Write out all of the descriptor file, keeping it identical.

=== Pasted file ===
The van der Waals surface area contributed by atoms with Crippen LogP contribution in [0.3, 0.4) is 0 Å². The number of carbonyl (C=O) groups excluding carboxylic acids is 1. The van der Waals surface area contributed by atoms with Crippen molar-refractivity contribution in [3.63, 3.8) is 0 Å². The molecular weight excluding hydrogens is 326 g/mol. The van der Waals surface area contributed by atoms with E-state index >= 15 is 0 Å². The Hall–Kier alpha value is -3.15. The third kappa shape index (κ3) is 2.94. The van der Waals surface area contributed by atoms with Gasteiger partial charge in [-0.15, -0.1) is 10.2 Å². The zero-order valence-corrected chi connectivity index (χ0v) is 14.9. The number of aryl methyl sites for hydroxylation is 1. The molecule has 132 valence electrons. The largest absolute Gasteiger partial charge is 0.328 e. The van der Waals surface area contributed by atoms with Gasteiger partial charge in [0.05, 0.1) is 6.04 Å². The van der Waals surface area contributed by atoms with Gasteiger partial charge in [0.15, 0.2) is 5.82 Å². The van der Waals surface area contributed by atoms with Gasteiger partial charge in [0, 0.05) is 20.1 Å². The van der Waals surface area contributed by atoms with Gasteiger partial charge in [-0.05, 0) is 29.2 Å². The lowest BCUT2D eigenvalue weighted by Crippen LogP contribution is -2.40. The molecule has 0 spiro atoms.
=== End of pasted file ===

The van der Waals surface area contributed by atoms with Crippen LogP contribution in [0.3, 0.4) is 0 Å². The number of carbonyl (C=O) groups excluding carboxylic acids is 1. The van der Waals surface area contributed by atoms with Crippen molar-refractivity contribution in [3.63, 3.8) is 0 Å². The molecular weight excluding hydrogens is 326 g/mol. The van der Waals surface area contributed by atoms with E-state index >= 15 is 0 Å². The Hall–Kier alpha value is -3.15. The third kappa shape index (κ3) is 2.94. The van der Waals surface area contributed by atoms with Gasteiger partial charge in [-0.15, -0.1) is 10.2 Å². The zero-order valence-corrected chi connectivity index (χ0v) is 14.9. The number of aryl methyl sites for hydroxylation is 1. The molecule has 132 valence electrons. The largest absolute Gasteiger partial charge is 0.328 e. The van der Waals surface area contributed by atoms with Gasteiger partial charge in [0.05, 0.1) is 6.04 Å². The van der Waals surface area contributed by atoms with Gasteiger partial charge in [0.15, 0.2) is 5.82 Å². The van der Waals surface area contributed by atoms with Gasteiger partial charge in [0, 0.05) is 20.1 Å². The van der Waals surface area contributed by atoms with Gasteiger partial charge in [-0.05, 0) is 29.2 Å². The lowest BCUT2D eigenvalue weighted by Crippen LogP contribution is -2.40. The molecule has 0 spiro atoms.